The client’s initial focus was to treat AIDS in Africa. We synthesized pain points from this diverse set and realized that all ages and demographics, from the smallest villages to the largest cities, would reject or have high levels of fear and anxiety around a device with five needles and a syringe.
Psycho-Aesthetics and Key Results
We found an opportunity zone in the upper left quadrant of the P/A Map. This location indicated that we needed to design a simple and friendly product. All of the technology had to be hidden, and the person using the device needed to be comfortable with and have confident control over the device.
Our research indicated that showing the user five needles or the syringe might create anxiety that would cause them to contract their muscles and make it impossible to deliver the vaccine. As a result the device needed to sheath the needles and syringe, while delivering the vaccine and an electric charges.
We used a universal human-centered design approach for a global market, and drove a strong visual language that would convey efficacy to the provider and well-being to the patient, while keeping the system fully sterile.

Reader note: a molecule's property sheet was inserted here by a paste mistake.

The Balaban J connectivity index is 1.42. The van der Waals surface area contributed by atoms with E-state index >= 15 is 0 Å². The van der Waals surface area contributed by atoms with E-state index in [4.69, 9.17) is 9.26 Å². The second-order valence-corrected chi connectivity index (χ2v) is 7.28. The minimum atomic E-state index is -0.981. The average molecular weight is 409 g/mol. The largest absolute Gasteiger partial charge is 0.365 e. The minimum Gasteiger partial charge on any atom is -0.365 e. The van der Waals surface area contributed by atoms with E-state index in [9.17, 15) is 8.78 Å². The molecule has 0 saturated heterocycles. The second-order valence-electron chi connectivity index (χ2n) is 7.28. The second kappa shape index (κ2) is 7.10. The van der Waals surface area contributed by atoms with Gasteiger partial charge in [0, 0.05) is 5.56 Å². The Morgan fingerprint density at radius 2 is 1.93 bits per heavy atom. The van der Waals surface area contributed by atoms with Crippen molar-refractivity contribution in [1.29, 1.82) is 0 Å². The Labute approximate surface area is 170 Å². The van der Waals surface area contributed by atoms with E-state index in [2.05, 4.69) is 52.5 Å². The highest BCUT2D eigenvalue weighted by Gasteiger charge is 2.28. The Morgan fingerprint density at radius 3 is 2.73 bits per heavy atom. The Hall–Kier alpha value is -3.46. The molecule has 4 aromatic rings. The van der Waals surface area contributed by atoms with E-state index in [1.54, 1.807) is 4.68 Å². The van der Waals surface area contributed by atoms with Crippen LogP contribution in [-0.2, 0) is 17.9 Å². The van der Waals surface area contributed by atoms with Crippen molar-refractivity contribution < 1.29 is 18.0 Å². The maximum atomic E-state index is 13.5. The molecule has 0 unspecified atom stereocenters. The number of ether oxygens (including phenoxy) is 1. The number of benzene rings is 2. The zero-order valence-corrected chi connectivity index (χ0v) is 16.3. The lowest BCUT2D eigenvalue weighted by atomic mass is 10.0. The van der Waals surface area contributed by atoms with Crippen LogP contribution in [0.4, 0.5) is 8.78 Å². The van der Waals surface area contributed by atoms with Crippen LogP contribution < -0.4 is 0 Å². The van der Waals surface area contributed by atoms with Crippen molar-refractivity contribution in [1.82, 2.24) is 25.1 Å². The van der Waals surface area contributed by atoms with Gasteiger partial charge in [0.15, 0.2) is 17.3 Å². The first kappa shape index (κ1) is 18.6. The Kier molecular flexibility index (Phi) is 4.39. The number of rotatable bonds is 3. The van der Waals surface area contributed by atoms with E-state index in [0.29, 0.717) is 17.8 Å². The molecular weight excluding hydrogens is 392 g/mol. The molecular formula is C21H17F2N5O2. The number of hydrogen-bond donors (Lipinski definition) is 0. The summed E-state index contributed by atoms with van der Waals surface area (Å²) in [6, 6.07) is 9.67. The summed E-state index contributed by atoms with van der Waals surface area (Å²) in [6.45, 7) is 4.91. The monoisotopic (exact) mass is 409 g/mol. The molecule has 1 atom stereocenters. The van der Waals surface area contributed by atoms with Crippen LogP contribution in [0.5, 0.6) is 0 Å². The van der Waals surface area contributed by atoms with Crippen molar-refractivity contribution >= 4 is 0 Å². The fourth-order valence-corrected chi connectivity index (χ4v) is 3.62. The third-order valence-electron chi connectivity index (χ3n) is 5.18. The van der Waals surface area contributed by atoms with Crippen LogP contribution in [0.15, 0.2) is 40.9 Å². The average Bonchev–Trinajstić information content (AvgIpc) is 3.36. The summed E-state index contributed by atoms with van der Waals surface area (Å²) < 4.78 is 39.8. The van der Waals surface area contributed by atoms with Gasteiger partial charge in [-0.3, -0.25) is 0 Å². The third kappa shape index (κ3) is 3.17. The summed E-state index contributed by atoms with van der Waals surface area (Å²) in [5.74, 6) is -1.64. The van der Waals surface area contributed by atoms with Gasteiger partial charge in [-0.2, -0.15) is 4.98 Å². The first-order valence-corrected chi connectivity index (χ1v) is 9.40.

Ergonomics and UX/UI
Our ergonomic models leveraged our understanding of the mental state of a patient about to receive an injection. We focused on creating a design that was fresh and friendly and that perfectly fits the hand of the healthcare provider allowing them to reduce and respond to any fear of the treatment.
Our conceptualization of the UI/UX focused on the clinician and patient experience. The system needed to be a fully sterile disposable system with visual feedback on the back of the device for healthcare provider to receive updates on completion of the electroproration therapy.
Industrial Design Study Model Key Results
The industrial design focused on emulating softness and easy functionality resulting in a “pillow” shape with easy and friendly colors and materials, making a positive, soothing, clean, and confident device. The design needed to represent the highest level of technology in a humane and inviting way.
We explored the industrial design, the form factors, and usability through design studies based on CAD sketch configurations and early stage mockups to present the look and feel of the design. We emerged with a fresh yet universal and simple design direction that provided a naturally intuitive interaction for the healthcare worker while making the patient feel reassured and cared for.